Nearly a year after President Donald Trump's surprise electoral victory, the first step to fulfill the central pillar of his campaign—a promise to build a wall along the country's southern border—has taken shape along the perimeter between San Diego and Mexico.
The construction of eight prototypes is complete, and they will now face a battery of tests to see how difficult they will be to climb or breach.
Six contractors across the country have met their Oct. 26 deadline to finish work on eight 30-foot models for Trump's border wall in the bustling Otay Mesa border-area between San Diego and Tijuana, Mexico.
With the first deadline behind them, the real challenges for the prototypes—the tests to see whether any of them will be used to build the 2,000-mile wall Trump has envisioned—are ahead. Congress has shown little appetite to provide the estimated $26 billion construction of the entire wall would require.
Still, border agents with years of experience patrolling the San Diego perimeter for illegal immigrants and smugglers welcomed the advantages a new border wall would bring.
Standing in front of the towering eight prototypes, agents pointed out that the current system is made-up of ramshackle Vietnam-era corrugated steel landing mats that form the primary eight-to-10-foot barrier between Tijuana and San Diego.
A taller, 18-foot secondary steel mesh wall also separates the two countries in most areas of the San Diego sector, but agents say the mesh is easily cut open and breached on a regular basis.
Pointing out dozens of patched holes in the secondary steel-mesh wall, one agent said it takes just a minute and a half for smugglers and others to cut it open.
"The prototypes are attempting to eliminate those challenges—being able to jump up and over, being able to dig underneath, because the landing mats are just sitting on top of the dirt—so they dig under it quite often," said Eduardo Olmos, a Customs and Border Protection agent with 10 years of experience during a tour of the prototypes with reporters Wednesday. "The secondary wall is steel mesh, so it's actually compromised or cut by the smugglers."
Carlos Diaz, a CBP spokesman, picked up a hard, dirt rock the size of a baseball form the dusty ground. He said agents are often hit by the rocks that can be easily hurled over the current walls.
"The way I explain it to people is when you watch baseball and you have the World Series going on. … you see the [wounds] that people get when they get hit in the head, and they are wearing a helmet," he said. "Imagine what happens when a rock hits agents and sometimes they are not wearing helmets."
If Congress doesn't fund the full wall, the CBP may still decide to use some of the new designs in certain high volume areas or to replace dilapidated existing structures.
With the prototypes' construction completed Thursday, the CBP will allow 30 days for the material to cure before a 30- to 60-day evaluation phase will begin. Another unnamed company will test the prototypes for their ability to deter beaches with "anti-climbing, anti-scaling, anti-digging" criteria, Olmos said.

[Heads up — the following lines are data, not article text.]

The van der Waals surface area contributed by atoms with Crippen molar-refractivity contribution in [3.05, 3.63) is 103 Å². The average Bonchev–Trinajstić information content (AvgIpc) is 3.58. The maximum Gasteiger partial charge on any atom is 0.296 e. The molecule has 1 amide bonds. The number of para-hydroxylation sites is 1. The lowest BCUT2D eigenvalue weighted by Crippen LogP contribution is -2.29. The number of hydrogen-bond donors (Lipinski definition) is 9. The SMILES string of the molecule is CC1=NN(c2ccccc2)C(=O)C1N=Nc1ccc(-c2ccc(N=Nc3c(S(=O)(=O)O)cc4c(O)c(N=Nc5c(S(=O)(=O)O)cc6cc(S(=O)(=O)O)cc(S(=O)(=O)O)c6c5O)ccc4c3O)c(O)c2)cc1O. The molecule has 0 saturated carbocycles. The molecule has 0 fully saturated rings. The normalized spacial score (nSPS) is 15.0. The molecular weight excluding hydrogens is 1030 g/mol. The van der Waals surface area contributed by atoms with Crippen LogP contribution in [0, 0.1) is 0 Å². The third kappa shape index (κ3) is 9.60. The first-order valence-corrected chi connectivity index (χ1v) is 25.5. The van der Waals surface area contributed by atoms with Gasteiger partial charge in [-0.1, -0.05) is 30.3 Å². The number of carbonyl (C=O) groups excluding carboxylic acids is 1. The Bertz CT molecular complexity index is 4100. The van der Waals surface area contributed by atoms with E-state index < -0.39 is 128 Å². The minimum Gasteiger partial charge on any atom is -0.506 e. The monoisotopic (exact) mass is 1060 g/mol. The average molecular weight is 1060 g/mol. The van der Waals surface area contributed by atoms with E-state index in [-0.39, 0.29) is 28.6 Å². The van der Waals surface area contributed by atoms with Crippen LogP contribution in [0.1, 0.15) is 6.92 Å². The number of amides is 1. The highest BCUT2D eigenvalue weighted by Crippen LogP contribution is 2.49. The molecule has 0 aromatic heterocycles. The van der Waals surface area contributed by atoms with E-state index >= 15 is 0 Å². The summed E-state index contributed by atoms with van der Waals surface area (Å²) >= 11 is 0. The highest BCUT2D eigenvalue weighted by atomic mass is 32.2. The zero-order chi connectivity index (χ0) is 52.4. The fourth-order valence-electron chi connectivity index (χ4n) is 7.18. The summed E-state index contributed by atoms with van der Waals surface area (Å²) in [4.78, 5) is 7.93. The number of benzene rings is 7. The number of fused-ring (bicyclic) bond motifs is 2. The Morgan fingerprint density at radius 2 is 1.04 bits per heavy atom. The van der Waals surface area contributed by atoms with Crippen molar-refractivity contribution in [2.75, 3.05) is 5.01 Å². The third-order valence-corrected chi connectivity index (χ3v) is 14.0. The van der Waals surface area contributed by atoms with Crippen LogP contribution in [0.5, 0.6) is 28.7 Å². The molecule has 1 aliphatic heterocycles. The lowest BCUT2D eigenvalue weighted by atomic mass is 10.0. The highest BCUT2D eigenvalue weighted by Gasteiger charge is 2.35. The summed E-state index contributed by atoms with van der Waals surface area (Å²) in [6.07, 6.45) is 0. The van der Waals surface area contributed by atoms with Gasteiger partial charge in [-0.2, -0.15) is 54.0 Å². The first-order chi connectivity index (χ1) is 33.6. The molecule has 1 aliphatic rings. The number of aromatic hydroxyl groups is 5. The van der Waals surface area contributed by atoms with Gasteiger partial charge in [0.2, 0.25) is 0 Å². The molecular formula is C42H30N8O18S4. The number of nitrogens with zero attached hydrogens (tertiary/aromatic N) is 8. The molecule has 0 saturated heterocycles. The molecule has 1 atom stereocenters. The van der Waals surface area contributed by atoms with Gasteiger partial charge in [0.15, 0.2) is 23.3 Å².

"The CBP has the option to choose one model, two models, or all of them, or a combination of designs and ideas," he added.
The CBP required four of the eight prototypes to be constructed from reinforced concrete and four others to be constructed of other material that could provide see-through capability.
Some of the builders appeared to give an added priority to aesthetics. One of the prototypes is made up of light-blue, dark-blue, and white-painted steel, while another appears to have been stamped with a brick design.
With their towering, 30-foot height, all appear formidable with some made out of shiny steel and others more starkly solid beige concrete and utilitarian.
Two of the prototypes have steel bars to allow see-through capability at ground-level. Environmentalists have filed lawsuits arguing that the such a wall would prevent some endangered butterflies and birds and other endangered species from crossing.
The see-through versus solid walls have strategic advantages and disadvantages as well.
"We can see the size of a group staging on the south side, what they are doing, and just kind of prepare ourselves for what is going to happen," said Theron Francisco, a border patrol agent. "As far as the disadvantages, if there is a group staging on the south side, and we want to get in a position to apprehend that group, they would be able to see us getting into place and see our whole operation; there's a give and take in that."
Francisco says agents have seen first-hand that adding new infrastructure can deter illegal crossings and smuggling.
Trump's promise to build the wall and his administration's stepped-up immigration enforcement presaged a dramatic decrease in illegal border apprehensions. In fiscal year 2016, there were 415,816 border patrol apprehensions nationwide and 31,891 at the San Diego sector, according to CPB statistics.
As of Aug. 31 this fiscal year, that number decreased to 287,637 nationwide and 23,846 in San Diego.
"In the San Diego sector, we have seen what adding the additional new infrastructure has done to the apprehensions and the number of arrests we've had here so the addition of new prototypes and or this new wall we would gladly accept it, it would definitely help out," Francisco said.
"Our system is pretty old now, it's getting outdated and we need new, updated materials to be innovative and make it harder for them to come across," he added.
However, Francisco stressed that a wall alone won't stop the dangerous illegal crossings and drug and other smuggling.
"A wall by itself won't stop it. We need additional boots on the grounds, we need agents, we need the technology, the cameras, the sensors, the lighting … drivable roads, all-weather roads," he said. "It's a whole system that is needed. Just one aspect of that won't do it alone."